Anyway, the match. The vote is on the format - either it's a four-way match with the first pin winning, or it's a Texas Tornado match (which means all eight guys in the ring at once) or it's a gauntlet (in other words, three matches in a row). Some of these guys are very inexperienced, and I'm confident that a Texas Tornado would be a complete mess. It's just too many people to keep track of, and even a group of veterans would struggle to make it work. The gauntlet means three very rushed matches because they won't get any more time. So the best option is the four-way, in terms of likely match quality. But I still wouldn't hope for much from these guys; they won't get much time and they're terribly new.

Worth buying? Hmm. The likely matches aren't too bad at all, but there's nothing that seems like a potential show stealer either. It'll probably be a solid but unexceptional show. A borderline one, but then I don't have to pay for it...

FAQ: Are you going to see Borat?

An occasional feature in which I try to avoid having to answer the same questions more often than absolutely necessary.

No, I do not want to see fucking Borat. I hate Borat. I hate all things even vaguely connected with Sacha Baron-Cohen. And let's be clear that by "hate" I do not mean "strongly dislike." I mean that he makes me want to throw a brick through the screen.

There's a rather self-serving meme doing the rounds in the broadsheet newspapers at the moment, to the effect that we all like Ali G and Borat because he's so satirical. This is true to a degree, but only to a degree. In large part, both characters are meant to be funny simply because they're inherently ridiculous, and because they're taboo-bustingly offensive in some of the things they say. Fine, whatever.

But a lot of what Sacha Baron-Cohen does has nothing to do with satirising legitimate targets, or people with genuinely stupid or arrogant views. A lot of it is just going up to basically nice people who are trying to be helpful, annoying them intensely, and then going, ha ha, aren't they annoyed? Tom Green built a fair amount of his career on the same principle, and I feel much the same way about him. There's something deeply smug, bullying and unpleasant about it. It's cheap.

From the look of it, 99% of people react to Sacha Baron-Cohen by siding with him and laughing at the people he's interviewing, whether they actually deserve it or not. Save in the tiny minority of cases where he's dealing with somebody genuinely hateful, I don't react that way. I sit there thinking "I violently hate this little prick and everything he stands for, and his very success makes me detest the human race."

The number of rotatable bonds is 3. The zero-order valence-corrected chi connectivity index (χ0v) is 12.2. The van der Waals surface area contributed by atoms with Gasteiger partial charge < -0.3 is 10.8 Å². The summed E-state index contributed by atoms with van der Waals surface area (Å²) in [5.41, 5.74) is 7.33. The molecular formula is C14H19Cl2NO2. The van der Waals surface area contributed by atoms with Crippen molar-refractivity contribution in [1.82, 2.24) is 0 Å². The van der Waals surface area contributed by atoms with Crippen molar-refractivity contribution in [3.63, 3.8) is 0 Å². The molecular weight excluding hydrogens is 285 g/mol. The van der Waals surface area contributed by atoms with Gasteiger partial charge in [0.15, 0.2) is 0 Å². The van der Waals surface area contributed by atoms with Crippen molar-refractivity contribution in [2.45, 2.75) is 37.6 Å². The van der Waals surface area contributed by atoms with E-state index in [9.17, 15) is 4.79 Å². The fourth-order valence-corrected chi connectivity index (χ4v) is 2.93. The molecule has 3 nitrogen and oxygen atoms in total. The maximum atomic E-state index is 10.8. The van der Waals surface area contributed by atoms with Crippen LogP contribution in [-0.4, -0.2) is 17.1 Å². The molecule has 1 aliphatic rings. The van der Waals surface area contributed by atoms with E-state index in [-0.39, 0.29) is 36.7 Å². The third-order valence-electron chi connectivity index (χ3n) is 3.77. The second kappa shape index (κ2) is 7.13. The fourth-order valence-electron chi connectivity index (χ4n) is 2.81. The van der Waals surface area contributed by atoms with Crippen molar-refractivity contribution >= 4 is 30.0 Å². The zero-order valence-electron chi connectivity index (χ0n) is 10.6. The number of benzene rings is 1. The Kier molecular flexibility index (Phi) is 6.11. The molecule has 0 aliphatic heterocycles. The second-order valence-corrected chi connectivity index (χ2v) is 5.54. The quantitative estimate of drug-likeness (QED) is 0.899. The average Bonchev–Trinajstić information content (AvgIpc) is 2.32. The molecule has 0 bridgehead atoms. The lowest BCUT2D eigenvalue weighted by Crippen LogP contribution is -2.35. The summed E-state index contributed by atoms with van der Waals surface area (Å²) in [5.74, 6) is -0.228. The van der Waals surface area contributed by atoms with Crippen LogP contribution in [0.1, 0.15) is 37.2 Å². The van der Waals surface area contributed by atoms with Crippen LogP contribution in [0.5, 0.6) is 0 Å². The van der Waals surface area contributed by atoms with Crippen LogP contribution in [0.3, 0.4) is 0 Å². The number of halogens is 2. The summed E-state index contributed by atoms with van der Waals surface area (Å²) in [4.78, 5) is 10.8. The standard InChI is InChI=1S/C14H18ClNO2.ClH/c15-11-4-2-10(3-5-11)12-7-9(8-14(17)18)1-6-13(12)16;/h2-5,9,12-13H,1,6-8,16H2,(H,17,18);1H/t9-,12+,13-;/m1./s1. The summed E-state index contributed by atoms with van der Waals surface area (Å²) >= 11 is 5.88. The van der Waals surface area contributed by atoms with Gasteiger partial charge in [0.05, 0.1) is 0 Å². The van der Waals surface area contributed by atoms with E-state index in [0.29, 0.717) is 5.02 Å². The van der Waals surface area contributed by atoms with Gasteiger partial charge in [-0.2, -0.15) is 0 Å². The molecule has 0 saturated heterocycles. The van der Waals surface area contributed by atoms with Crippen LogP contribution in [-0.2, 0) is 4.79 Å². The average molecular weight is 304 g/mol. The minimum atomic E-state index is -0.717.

So no, I will not be paying money to see his film. Please feel free to make your own arrangements, though.


Dear me, it's been a while since I posted here. Tsk.

So - Torchwood. We're now three episodes into the BBC's post-watershed spin-off from Doctor Who, and it's a strange beast. Frankly, at this stage I'm not entirely sure the creators know quite what it's meant to be either.

The idea is perfectly straightforward. It's about the five guys who work in the Cardiff branch of the Torchwood Institute, whose job is to investigate alien stuff and store it up for future use. Torchwood itself has cropped up several times in season two of Doctor Who, and in charge of the Cardiff branch is Captain Jack Harkness, who has somehow survived his apparent death at the end of season 1, and returned alive, well, and with superhuman powers to get things ready for some sort of world-changing event that's apparently just around the corner.

The thing is, you could do that idea in many different ways. You could do it as a bog standard BBC sci-fi series like the late, unlamented Bugs. You could make something a bit like X-Files. All sorts of possibilities exist. So far, though, the creators don't seem quite sure which take they're supposed to be following.

Doctor Who was created to be a Saturday tea-time show for all the family, and succeeded brilliantly in that role, crushing everything that competing channels threw at it. And now we have the adults-only version, but why? The BBC already has a Doctor Who for adults. It's called Doctor Who. They watch it in their millions. That's precisely why the BBC think there's a market for an adult-targetted spin-off, but who ever watched an episode of Doctor Who and thought "You know, this would be better with tits, swearing and a bit more blood?" It's just not that kind of show.